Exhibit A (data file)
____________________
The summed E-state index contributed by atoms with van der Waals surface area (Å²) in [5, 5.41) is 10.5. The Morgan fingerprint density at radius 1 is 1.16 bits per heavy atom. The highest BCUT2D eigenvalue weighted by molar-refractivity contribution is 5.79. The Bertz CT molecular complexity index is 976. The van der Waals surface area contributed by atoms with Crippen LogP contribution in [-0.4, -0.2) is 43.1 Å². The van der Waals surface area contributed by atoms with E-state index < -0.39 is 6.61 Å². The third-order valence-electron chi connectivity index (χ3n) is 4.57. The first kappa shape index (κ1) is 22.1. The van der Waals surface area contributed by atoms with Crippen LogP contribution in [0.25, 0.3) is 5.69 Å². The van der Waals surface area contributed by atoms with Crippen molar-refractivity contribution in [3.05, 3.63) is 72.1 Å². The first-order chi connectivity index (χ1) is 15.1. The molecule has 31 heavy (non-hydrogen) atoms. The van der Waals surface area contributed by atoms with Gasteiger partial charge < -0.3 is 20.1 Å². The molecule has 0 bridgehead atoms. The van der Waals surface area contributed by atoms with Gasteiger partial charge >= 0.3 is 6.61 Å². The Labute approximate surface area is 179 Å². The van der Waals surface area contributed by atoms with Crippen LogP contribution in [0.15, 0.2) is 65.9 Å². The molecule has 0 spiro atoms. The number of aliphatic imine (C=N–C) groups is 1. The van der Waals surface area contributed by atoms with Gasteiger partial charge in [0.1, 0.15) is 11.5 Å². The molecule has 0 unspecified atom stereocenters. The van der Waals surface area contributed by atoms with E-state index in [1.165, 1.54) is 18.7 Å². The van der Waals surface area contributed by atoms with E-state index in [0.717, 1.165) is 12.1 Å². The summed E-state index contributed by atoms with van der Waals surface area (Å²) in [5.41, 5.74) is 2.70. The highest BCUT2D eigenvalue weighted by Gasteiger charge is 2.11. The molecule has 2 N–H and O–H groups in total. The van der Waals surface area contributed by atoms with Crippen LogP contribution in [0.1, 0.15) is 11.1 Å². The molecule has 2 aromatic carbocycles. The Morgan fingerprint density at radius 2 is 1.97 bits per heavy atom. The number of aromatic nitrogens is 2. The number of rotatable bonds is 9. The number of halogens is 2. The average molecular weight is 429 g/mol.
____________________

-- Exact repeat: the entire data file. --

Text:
The summed E-state index contributed by atoms with van der Waals surface area (Å²) in [5, 5.41) is 10.5. The Morgan fingerprint density at radius 1 is 1.16 bits per heavy atom. The highest BCUT2D eigenvalue weighted by molar-refractivity contribution is 5.79. The Bertz CT molecular complexity index is 976. The van der Waals surface area contributed by atoms with Crippen LogP contribution in [-0.4, -0.2) is 43.1 Å². The van der Waals surface area contributed by atoms with E-state index < -0.39 is 6.61 Å². The third-order valence-electron chi connectivity index (χ3n) is 4.57. The first kappa shape index (κ1) is 22.1. The van der Waals surface area contributed by atoms with Crippen LogP contribution in [0.25, 0.3) is 5.69 Å². The van der Waals surface area contributed by atoms with Crippen molar-refractivity contribution in [3.05, 3.63) is 72.1 Å². The first-order chi connectivity index (χ1) is 15.1. The molecule has 31 heavy (non-hydrogen) atoms. The van der Waals surface area contributed by atoms with Gasteiger partial charge < -0.3 is 20.1 Å². The molecule has 0 bridgehead atoms. The van der Waals surface area contributed by atoms with Gasteiger partial charge >= 0.3 is 6.61 Å². The Labute approximate surface area is 179 Å². The van der Waals surface area contributed by atoms with Crippen LogP contribution in [0.15, 0.2) is 65.9 Å². The molecule has 0 spiro atoms. The number of aliphatic imine (C=N–C) groups is 1. The van der Waals surface area contributed by atoms with Gasteiger partial charge in [0.1, 0.15) is 11.5 Å². The molecule has 0 unspecified atom stereocenters. The van der Waals surface area contributed by atoms with E-state index in [1.165, 1.54) is 18.7 Å². The van der Waals surface area contributed by atoms with E-state index in [0.717, 1.165) is 12.1 Å². The summed E-state index contributed by atoms with van der Waals surface area (Å²) in [5.41, 5.74) is 2.70. The highest BCUT2D eigenvalue weighted by Gasteiger charge is 2.11. The molecule has 2 N–H and O–H groups in total. The van der Waals surface area contributed by atoms with Crippen LogP contribution in [0.1, 0.15) is 11.1 Å². The molecule has 2 aromatic carbocycles. The Morgan fingerprint density at radius 2 is 1.97 bits per heavy atom. The number of aromatic nitrogens is 2. The number of rotatable bonds is 9. The number of halogens is 2. The average molecular weight is 429 g/mol.